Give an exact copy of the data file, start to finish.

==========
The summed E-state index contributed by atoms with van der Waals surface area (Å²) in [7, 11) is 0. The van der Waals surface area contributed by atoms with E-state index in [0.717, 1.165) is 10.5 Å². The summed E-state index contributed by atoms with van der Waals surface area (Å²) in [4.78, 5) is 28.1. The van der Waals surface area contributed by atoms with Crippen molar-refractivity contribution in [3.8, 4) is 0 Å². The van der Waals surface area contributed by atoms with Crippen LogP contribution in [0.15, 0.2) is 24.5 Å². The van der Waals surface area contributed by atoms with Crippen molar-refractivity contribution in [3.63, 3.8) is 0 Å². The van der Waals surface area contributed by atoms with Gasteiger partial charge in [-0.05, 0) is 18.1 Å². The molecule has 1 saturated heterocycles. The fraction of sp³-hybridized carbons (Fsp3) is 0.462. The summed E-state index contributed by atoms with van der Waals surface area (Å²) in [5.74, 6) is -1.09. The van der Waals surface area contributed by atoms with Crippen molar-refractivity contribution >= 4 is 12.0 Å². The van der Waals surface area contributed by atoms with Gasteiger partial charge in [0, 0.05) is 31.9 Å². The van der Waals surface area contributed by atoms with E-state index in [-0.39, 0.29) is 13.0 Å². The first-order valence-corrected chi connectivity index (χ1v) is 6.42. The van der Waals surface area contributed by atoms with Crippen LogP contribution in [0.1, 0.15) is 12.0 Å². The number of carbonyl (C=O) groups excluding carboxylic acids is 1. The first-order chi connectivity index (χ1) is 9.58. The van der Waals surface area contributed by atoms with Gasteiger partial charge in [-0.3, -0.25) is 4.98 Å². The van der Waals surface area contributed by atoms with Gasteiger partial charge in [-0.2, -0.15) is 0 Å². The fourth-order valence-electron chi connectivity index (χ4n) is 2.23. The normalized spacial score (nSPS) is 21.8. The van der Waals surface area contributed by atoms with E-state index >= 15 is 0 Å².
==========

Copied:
The summed E-state index contributed by atoms with van der Waals surface area (Å²) in [7, 11) is 0. The van der Waals surface area contributed by atoms with E-state index in [0.717, 1.165) is 10.5 Å². The summed E-state index contributed by atoms with van der Waals surface area (Å²) in [4.78, 5) is 28.1. The van der Waals surface area contributed by atoms with Crippen molar-refractivity contribution in [3.8, 4) is 0 Å². The van der Waals surface area contributed by atoms with Crippen LogP contribution in [0.15, 0.2) is 24.5 Å². The van der Waals surface area contributed by atoms with Crippen molar-refractivity contribution in [3.63, 3.8) is 0 Å². The van der Waals surface area contributed by atoms with Gasteiger partial charge in [-0.05, 0) is 18.1 Å². The molecule has 1 saturated heterocycles. The fraction of sp³-hybridized carbons (Fsp3) is 0.462. The summed E-state index contributed by atoms with van der Waals surface area (Å²) in [5.74, 6) is -1.09. The van der Waals surface area contributed by atoms with Crippen molar-refractivity contribution >= 4 is 12.0 Å². The van der Waals surface area contributed by atoms with Gasteiger partial charge in [0, 0.05) is 31.9 Å². The van der Waals surface area contributed by atoms with E-state index in [-0.39, 0.29) is 13.0 Å². The first-order valence-corrected chi connectivity index (χ1v) is 6.42. The van der Waals surface area contributed by atoms with Crippen LogP contribution in [0.1, 0.15) is 12.0 Å². The number of carbonyl (C=O) groups excluding carboxylic acids is 1. The first-order chi connectivity index (χ1) is 9.58. The van der Waals surface area contributed by atoms with Gasteiger partial charge in [-0.3, -0.25) is 4.98 Å². The van der Waals surface area contributed by atoms with Gasteiger partial charge in [-0.2, -0.15) is 0 Å². The fourth-order valence-electron chi connectivity index (χ4n) is 2.23. The normalized spacial score (nSPS) is 21.8. The van der Waals surface area contributed by atoms with E-state index >= 15 is 0 Å².